In 1961 the Portuguese had 79,000 in arms – 58,000 in the Army, 8,500 in the Navy and 12,500 in the Air force (Cann, 1997). These numbers grew quickly. By the end of the conflict in 1974 the total in the armed forces had risen to 217,000.
Portuguese Colonial War
Portugal was the first European country to arrive in Africa and the last to leave. Between 1961 and 1974 Portugal conducted three simultaneous campaigns in Guinea-Bissau, Angola and Mozambique – collectively called the Portuguese Colonial War (Guerra Colonial) or Overseas War (Guerra do Ultramar). It was Portugal’s first major war since World War I. The Colonial War was small scale and involved the Portuguese manning and supplying fortified posts whilst trying to locate and destroy small guerrilla bands with intervention units (unidades de intervenço). The war is sometime described, particularly by Portuguese participants, as the Vietnam in Africa.
Portuguese Equipment in the Colonial War
The Portuguese used a variety of equipment, both foreign and local made, during the Portuguese Colonial War.
MPLA Order of Battle during the Portuguese Colonial War
The MPLA (Movimento Popular de Libertação de Angola) was a group of radical Marxist intellectuals formed in Angola in 1956 (Abbott & Rodrigues, 1998; Cann, 1997). Initially they had only 250 – 300 trained men, organised into small units, and equipped largely with ex Second World War kit. Following a meeting with Che Guevara in 1965 the MPLA began to receive Cuban instructors and Soviet and East German supplies. They had about 4,700 men from 1966 until 1974. During their ‘Eastern Offensive’ they set up two bases (‘Hanoi II’ and ‘Ho Chi Minh’). The ‘Agostinho Neto Trail’ kept them supplied from Tanzania and Zambia. After 1970 they started to get heavier Chinese supplies. MPLA men were trained in Algeria, Cuba, Russia and China (Morris, 1974).
PAIGC Order of Battle during the Portuguese Colonial War
The Marxist PAIGC (Partido Africano da Independência da Guiné e Cabo Verde) formed in 1956 under Amilcar Cabral (Abbott & Rodrigues, 1998; Cann, 1997). The ‘Pidjiguiti Massacre’ of 3 Aug 1959 turned the PAIGC militant. They commenced sabotage operations in 1961 and guerrilla warfare in 1963.
FRELIMO Order of Battle during the Portuguese Colonial War
FRELIMO (Frente Libertação de Moçambique) was created in 1962 from the combination of three existing liberation movements (Abbott & Rodrigues, 1998).
Orders of Battle for the Portuguese Colonial War
During the Colonial War Portugal faced 27,000 insurgents spread across three theatres (Cann, 1997; and see my Protagonists of the Portuguese Colonial War section). The insurgents represented a wide range of, and often conflicting, liberation movements. I’ve only listed those that had armed forces in the field. Generally they fought in small groups; a force of 200 insurgents gathered in one place was rare.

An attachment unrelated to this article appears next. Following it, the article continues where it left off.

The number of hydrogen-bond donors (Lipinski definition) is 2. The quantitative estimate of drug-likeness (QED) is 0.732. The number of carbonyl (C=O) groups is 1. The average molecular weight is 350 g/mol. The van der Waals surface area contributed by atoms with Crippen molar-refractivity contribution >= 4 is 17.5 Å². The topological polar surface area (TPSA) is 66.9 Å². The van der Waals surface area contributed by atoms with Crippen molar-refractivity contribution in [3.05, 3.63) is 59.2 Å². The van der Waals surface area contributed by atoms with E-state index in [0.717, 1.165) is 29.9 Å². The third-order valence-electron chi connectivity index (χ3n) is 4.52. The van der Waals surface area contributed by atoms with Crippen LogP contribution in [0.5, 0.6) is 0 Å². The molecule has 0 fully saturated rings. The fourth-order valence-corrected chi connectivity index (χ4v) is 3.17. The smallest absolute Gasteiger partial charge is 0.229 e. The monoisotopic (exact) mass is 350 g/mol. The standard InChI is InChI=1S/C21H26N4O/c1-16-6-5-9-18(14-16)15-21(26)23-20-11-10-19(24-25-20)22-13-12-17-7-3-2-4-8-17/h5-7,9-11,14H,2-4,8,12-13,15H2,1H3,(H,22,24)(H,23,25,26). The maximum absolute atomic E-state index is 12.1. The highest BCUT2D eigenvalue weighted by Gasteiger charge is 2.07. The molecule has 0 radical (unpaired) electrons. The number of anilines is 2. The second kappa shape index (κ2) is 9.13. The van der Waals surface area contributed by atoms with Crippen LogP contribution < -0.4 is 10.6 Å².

COREMO Order of Battle during the Portuguese Colonial War
COREMO were a Chinese supported splinter group of FRELIMO formed in mid-1965 in Lusaka in Zambia (Abbott & Rodrigues, 1998; Morris, 1974). COREMO were big enough to put guerrilla forces into the field. Their bases were in Zambia; the main training base being Chipata. Their chosen area of operations was the Tete area and they had several staging posts along with Zambia-Mozambique border. They had 500 trained men of which 250-300 were in Mozambique at any one time.
Ghosts as Blinds / Hidden Movement Markers for Wargaming
Some rule sets use a system of hidden movement markers to allow hidden movement without the aid of an umpire. These markers can represent both real and dummy troops – thus achieving some kind of fog of war. Different games have different names for these markers but examples are “Dummies”, “Blinds” and “PEF”.
Hidden Movement in Crossfire (“Ghosts”)
Crossfire doesn’t have hidden movement only hidden deployment. Some rule sets use a system of hidden movement markers, representing both real and dummy troops, to allow hidden movement without the aid of an umpire. These are my thoughts on how this might work in Crossfire. The ideas are largely based on the concept of Blinds from “I Ain’t Been Shot Mum” (IABSM). I’m tempted to use the wargame dummies suggested on the MinatureZone for my hidden movement markers and given their appearance I’ll call the units “Ghosts” rather than blinds.
Assault Rifles in Crossfire
Converting from AK47 Republic to Crossfire
Aircraft and Air Superiority in Crossfire
Some musing on Aircraft and Air Superiority in Crossfire. Standard Crossfire doesn’t cover this. I borrowed the main idea from the official Crossfire site tweaked and added some mechanisms from Rapid Fire.